October 09 2008 / by Garry Golden
Category: Energy Year: 2018 Rating: 1
Hydrogen fuel cells, which produce electricity, are an evolution to modern day batteries. If we can store hydrogen efficiently as a solid, we can expand the use of energy from intermittent solar and wind power. We can also lower the costs and improve performance of electric vehicles. Two recent research announcements hint that cost effective storage could be much closer to reality.
Nanoscale science & surface area
One of the key enablers of storing hydrogen as a solid is high surface area. How much? Can you imagine holding a gram of material with surface area equal to several football fields for storing hydrogen molecules?
Nanoscale (billionth of a meter) material design means high surface area ratio to volume. We can also tap nanotechnology to create storage materials able to bind and release hydrogen molecules at low pressure and low temperature.
Carbon scaffolding for storage
There are a number of ways to store hydrogen as a solid, and also as a liquid. Earlier we featured a look at metal-organic frameworks or MOFs as a viable long term storage material. Today we’ll look at two other carbon-based hydrogen storage systems.
Carbon is a controversial storage medium since it is ‘sticky’ and can often bind hydrogen too tightly. But mixing (or ‘doping’) carbon with other elements can leverage the benefits of carbon’s high surface area and its Lego-like structural design.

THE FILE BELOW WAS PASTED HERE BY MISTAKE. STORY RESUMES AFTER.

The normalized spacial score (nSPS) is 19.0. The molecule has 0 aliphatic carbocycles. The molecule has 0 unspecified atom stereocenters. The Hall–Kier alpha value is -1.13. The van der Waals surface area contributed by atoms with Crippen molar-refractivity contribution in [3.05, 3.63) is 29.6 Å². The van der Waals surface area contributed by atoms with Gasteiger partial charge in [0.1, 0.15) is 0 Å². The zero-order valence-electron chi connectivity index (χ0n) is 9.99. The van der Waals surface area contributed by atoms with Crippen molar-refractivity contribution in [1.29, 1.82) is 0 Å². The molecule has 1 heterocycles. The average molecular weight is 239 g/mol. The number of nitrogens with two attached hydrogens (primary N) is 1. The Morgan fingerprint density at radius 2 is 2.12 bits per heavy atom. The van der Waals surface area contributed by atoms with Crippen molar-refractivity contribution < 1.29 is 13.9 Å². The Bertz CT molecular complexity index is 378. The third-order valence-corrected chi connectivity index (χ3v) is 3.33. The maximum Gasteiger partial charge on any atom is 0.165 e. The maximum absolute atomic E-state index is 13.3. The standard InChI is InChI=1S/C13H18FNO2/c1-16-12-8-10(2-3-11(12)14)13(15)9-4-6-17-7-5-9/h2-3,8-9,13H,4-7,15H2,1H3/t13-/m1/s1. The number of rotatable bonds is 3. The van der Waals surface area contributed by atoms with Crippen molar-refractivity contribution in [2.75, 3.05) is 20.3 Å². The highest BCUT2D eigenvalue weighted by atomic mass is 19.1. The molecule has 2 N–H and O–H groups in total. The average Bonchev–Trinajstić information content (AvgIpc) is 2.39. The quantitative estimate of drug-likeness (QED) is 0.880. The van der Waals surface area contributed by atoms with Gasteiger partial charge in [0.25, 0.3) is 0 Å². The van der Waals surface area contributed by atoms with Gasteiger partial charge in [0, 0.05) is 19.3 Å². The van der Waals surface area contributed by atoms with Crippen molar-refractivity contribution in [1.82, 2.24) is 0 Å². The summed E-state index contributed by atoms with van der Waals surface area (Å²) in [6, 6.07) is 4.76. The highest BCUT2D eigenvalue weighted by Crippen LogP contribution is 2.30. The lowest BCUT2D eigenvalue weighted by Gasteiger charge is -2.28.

‘Doping corn cobs?’
The Department of Energy has awarded $1.9 million to researchers at the University of Missouri and Midwest Research Institute (MRI)
The Missouri team has found that carbon briquettes (derived from corn cobs) then “doped” (or mixed and layered) with boron, have a unique ability to store natural gas with high capacity at low pressure.
While corn cobs hydrogen storage sounds a bit far fetched, one gram of this carbon material has a surface area comparable to a football field. The boron additive to carbon creates binding energies with H2 molecules that might make this a viable storage medium.
Carbon Graphene Layers
Another carbon based solution was announced last week from researchers in Greece using stacked thin sheets of carbon doped with lithium.
The team has modeled a hydrogen-storage structure using one molecule thin sheets of carbon known as ‘graphene’. These vertical columns of carbon are doped with lithium ions to expand its storage capacity.
The calculations suggest storage up to 41 grams of hydrogen per liter, near to the US Dept of Energy’s target (45 grams of hydrogen per liter) for transportation applications.